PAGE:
Sen. Lindsey Graham (R-SC) petitioned the Supreme Court on Friday to block a subpoena issued by Georgia prosecutors investigating efforts to overturn the results of the 2020 presidential election in the state.

Graham filed the emergency request after a three-judge panel on the Atlanta-based 11th Circuit Court of Appeals unanimously rejected his motion on Thursday to toss a subpoena compelling his testimony in front of a grand jury. 

“Without a stay, Senator Lindsey Graham will soon be questioned by a local
Georgia prosecutor and her ad hoc investigative body about his protected ‘Speech or
Debate’ related to the 2020 election,” Graham’s petition to the court reads. “This will occur despite the Constitution’s command that Senators ‘shall not be questioned’ about ‘any Speech or Debate.’”

The emergency request was filed with Justice Clarence Thomas, who is assigned by Chief Justice John Roberts to oversee cases originating from the 11th Circuit. Thomas can rule on his own or, as is more likely, refer the matter to the full court.

A picture of Associate US Supreme Court Justice Clarence Thomas.
Justice Clarence Thomas assisted with filing the emergency request to block prosecutors investigating efforts to overturn the results of the 2020 presidential election in the state.
AFP via Getty Images

Fulton County prosecutors are seeking Graham’s testimony related to phone calls he had with Georgia Secretary of State Brad Raffensperger in the weeks after Donald Trump’s 2020 defeat in the Peach State.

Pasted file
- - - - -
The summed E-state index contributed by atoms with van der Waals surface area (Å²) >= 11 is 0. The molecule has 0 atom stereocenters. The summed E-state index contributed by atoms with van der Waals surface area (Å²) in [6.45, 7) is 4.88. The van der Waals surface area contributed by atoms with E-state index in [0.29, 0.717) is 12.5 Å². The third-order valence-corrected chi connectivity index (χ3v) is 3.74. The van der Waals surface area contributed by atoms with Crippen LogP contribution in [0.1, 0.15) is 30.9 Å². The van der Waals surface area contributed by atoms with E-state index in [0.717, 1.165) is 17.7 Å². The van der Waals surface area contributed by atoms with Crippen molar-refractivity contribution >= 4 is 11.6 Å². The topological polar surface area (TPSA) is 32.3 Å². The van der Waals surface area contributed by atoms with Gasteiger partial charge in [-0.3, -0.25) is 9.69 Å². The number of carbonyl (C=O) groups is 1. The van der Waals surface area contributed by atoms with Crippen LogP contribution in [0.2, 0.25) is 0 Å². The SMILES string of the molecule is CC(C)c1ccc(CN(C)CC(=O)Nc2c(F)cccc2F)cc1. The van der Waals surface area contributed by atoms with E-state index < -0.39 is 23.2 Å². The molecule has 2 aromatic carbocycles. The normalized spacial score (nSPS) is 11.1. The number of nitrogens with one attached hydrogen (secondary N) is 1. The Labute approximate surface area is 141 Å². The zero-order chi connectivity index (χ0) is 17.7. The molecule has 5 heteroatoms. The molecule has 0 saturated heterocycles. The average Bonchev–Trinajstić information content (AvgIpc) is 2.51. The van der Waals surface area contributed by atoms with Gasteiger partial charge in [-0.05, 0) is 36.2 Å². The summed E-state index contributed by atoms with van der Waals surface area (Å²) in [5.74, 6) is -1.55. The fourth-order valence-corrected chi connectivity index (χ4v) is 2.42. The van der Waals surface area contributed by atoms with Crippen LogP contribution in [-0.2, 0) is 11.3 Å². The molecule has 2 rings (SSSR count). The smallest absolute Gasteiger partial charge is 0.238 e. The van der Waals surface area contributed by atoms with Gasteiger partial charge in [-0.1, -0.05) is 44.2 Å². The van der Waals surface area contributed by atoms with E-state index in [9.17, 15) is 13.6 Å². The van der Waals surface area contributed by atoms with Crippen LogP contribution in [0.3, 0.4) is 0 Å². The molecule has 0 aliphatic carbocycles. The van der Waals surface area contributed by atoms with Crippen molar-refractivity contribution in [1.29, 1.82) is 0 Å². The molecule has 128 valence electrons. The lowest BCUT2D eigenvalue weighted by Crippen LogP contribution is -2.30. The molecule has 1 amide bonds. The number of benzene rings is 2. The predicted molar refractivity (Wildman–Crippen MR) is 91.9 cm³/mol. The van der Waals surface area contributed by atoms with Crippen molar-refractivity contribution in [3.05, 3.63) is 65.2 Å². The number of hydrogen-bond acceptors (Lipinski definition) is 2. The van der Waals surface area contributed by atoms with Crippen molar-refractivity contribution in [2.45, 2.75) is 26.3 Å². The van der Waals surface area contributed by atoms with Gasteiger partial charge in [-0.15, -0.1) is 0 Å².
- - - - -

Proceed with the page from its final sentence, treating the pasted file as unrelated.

Graham has argued that the subpoena violates the Speech or Debate clause of the Constitution, which shields congressional lawmakers from legal risk related to comments made during the legislative business.

The senator maintains that the calls with Raffensperger were part of a “legislative fact-finding” mission.

A picture of Brad Raffensperger, Georgia's secretary of state.
Fulton County prosecutors are seeking Graham’s testimony related to phone calls he had with Georgia Secretary of State Brad Raffensperger.
Bloomberg via Getty Images

“This Court’s action is necessary to allow this appeal to be heard before it becomes moot — before, that is, Senator Graham suffers the constitutional injury this appeal is meant to avoid,” Friday’s filing contends.

The 11th circuit was not swayed by Graham’s arguments on Thursday.

“Graham has failed to demonstrate that this approach will violate his rights under the Speech and Debate Clause,” the three-judge panel said.

“As the court determined, there is a significant dispute about whether his phone calls with Georgia election officials were legislative investigations at all.”



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